What are you thinking, Amy? The question I’ve asked most often during our marriage, if not out loud, if not to the person who could answer. I suppose these questions stormcloud over every marriage: What are you thinking? How are you feeling? Who are you? What have we done to each other? What will we do? -from Gone Girl, page 3-
But I may be wrong, I may be very wrong. Because sometimes, the way he looks at me? That sweet boy from the beach, man of my dreams, father of my child? I catch him looking at me with those watchful eyes, the eyes of an insect, pure calculation, and I think: This man might kill me. -from Gone Girl, page 205-
Nick and Amy Dunne have been married exactly five years when Amy suddenly disappears from their home leaving behind a suspiciously staged scene, blood evidence and clues for a “treasure hunt.” Nick has no real alibi and his lies to police are beginning to make him look like a killer. Meanwhile, Amy’s diary reveals a woman who longs to be the best possible wife, but who fears her husband. As the evidence piles up against Nick and television shows spin the case, it looks like an arrest will soon happen. But is everything all that it seems? Could Nick be innocent? And if so, what has happened to Amy?
Gillian Flynn has written a smart psychological thriller about a marriage which has gone terribly awry. Gone Girl is a black comedy of sorts. Neither Nick nor Amy are reliable narrators and Flynn moves back and forth from each of their points of view to build a story with lots of sharp twists and turns. The drama unfolds, not only through Amy and Nick’s limited narration, but also on the television news shows which supply their own spin. The novel provides a satirical look at social media, the US justice system, and modern marriage.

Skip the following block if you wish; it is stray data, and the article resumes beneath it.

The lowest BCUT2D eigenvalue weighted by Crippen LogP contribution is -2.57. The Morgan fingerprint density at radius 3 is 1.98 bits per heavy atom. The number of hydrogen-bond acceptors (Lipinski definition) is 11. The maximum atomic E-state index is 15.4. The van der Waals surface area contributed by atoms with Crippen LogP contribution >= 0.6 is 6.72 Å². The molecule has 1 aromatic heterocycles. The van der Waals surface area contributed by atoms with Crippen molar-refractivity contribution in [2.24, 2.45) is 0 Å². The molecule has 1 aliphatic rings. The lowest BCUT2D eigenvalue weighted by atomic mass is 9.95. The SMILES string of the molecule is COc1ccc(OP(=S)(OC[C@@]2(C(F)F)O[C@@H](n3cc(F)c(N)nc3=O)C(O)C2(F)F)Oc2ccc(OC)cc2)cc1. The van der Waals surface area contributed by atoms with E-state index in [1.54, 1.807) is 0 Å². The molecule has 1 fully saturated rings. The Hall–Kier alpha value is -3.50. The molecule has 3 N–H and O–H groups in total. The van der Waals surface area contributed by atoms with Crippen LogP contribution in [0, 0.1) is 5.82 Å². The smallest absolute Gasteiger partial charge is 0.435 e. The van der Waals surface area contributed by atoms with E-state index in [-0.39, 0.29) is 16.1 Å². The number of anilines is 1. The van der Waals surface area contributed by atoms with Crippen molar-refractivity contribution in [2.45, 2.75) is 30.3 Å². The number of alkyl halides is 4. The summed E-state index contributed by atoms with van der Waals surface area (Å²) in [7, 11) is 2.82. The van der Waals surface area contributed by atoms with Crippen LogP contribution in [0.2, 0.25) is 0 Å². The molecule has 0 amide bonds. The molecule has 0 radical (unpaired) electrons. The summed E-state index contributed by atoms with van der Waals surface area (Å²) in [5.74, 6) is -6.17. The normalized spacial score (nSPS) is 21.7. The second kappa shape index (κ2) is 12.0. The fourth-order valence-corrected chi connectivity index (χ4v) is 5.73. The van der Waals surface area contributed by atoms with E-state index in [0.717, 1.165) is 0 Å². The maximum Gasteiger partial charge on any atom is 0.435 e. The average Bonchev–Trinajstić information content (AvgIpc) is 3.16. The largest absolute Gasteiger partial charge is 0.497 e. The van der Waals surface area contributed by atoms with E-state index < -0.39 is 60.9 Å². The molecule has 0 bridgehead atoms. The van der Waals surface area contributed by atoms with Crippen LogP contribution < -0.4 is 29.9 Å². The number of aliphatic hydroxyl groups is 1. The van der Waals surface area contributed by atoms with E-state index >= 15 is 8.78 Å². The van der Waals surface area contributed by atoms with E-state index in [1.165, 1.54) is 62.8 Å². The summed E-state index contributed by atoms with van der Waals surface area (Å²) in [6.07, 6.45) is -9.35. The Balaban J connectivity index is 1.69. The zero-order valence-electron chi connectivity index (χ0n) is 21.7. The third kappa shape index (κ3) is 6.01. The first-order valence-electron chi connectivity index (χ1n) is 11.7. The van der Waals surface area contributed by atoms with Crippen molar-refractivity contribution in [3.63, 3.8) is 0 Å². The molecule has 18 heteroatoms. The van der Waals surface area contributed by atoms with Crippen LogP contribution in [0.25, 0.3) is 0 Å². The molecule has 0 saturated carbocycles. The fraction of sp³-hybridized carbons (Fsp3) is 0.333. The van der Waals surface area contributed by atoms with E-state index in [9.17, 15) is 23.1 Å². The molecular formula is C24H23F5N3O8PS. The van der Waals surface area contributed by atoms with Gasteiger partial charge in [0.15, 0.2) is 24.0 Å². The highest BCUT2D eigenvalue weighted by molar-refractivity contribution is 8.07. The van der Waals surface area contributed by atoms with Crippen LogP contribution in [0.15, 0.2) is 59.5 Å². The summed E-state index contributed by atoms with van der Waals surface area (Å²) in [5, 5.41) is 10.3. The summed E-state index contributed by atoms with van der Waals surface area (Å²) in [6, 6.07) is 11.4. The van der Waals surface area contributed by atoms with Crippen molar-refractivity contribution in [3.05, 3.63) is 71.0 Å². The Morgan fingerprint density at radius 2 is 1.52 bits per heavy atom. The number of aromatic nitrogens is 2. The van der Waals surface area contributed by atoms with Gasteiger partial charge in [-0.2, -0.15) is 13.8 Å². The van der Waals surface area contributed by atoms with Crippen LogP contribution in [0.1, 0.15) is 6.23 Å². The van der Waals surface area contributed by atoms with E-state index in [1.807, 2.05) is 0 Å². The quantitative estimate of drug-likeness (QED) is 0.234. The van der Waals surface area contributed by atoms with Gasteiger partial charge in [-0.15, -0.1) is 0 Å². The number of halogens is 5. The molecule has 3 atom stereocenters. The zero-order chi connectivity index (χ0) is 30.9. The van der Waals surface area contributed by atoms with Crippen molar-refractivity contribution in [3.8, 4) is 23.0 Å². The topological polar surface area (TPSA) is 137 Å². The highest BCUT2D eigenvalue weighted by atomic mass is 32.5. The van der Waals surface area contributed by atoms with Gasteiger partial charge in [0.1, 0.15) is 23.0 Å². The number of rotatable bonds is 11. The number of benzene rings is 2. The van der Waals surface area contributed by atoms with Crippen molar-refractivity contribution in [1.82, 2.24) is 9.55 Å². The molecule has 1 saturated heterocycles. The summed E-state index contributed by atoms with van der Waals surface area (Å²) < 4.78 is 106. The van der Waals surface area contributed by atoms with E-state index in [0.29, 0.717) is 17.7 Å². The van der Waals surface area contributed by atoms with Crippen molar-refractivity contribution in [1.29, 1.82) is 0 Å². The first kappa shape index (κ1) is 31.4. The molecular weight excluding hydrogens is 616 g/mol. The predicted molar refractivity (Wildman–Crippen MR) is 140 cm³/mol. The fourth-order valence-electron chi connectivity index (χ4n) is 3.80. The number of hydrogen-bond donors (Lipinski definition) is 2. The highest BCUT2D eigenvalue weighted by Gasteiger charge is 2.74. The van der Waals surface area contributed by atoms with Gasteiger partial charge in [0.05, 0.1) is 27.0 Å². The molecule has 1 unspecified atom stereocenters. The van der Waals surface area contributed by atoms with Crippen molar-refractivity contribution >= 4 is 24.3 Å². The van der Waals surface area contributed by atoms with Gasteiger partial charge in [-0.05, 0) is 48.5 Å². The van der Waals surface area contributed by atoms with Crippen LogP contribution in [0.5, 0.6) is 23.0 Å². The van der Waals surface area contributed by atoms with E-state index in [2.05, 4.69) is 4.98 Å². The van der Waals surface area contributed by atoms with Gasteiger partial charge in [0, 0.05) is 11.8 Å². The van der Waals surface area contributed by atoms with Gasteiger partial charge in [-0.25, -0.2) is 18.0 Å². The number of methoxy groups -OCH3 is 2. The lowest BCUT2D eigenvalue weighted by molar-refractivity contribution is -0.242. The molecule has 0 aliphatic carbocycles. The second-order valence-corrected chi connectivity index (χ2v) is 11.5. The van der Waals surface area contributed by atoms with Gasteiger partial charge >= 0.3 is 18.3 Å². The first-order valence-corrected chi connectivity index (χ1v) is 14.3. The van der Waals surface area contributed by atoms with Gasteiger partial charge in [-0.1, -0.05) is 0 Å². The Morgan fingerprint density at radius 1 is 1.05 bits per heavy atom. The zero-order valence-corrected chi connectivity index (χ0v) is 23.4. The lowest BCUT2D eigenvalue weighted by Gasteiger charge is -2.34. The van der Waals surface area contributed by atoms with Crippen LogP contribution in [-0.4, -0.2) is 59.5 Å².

I wasn’t quite sure if I would like this novel, but I was pleasantly surprised at its clever wit and well-developed characters. Readers will find little to like about Amy and Nick – two very dysfunctional people who cultivate their toxic relationship despite its psychopathy. Flynn writes skillfully, and manages to keep the reader turning the pages in spite of her characters’ poisonous personalities. I was reminded of Louise Erdrich’s brilliant novel Shadow Tag which keeps the reader off balance while its characters manipulate and damage each other.
Gone Girl is not perfect – there are some plot points which require readers to suspend reality in order to believe the story line (especially during the novel’s final pages). I was easily able to do just that which I think speaks to the exceptional character development early on.
Gone Girl is suspenseful, original and surprisingly funny. Readers who enjoy psychological thrillers and twisty plots will find much to love about this book.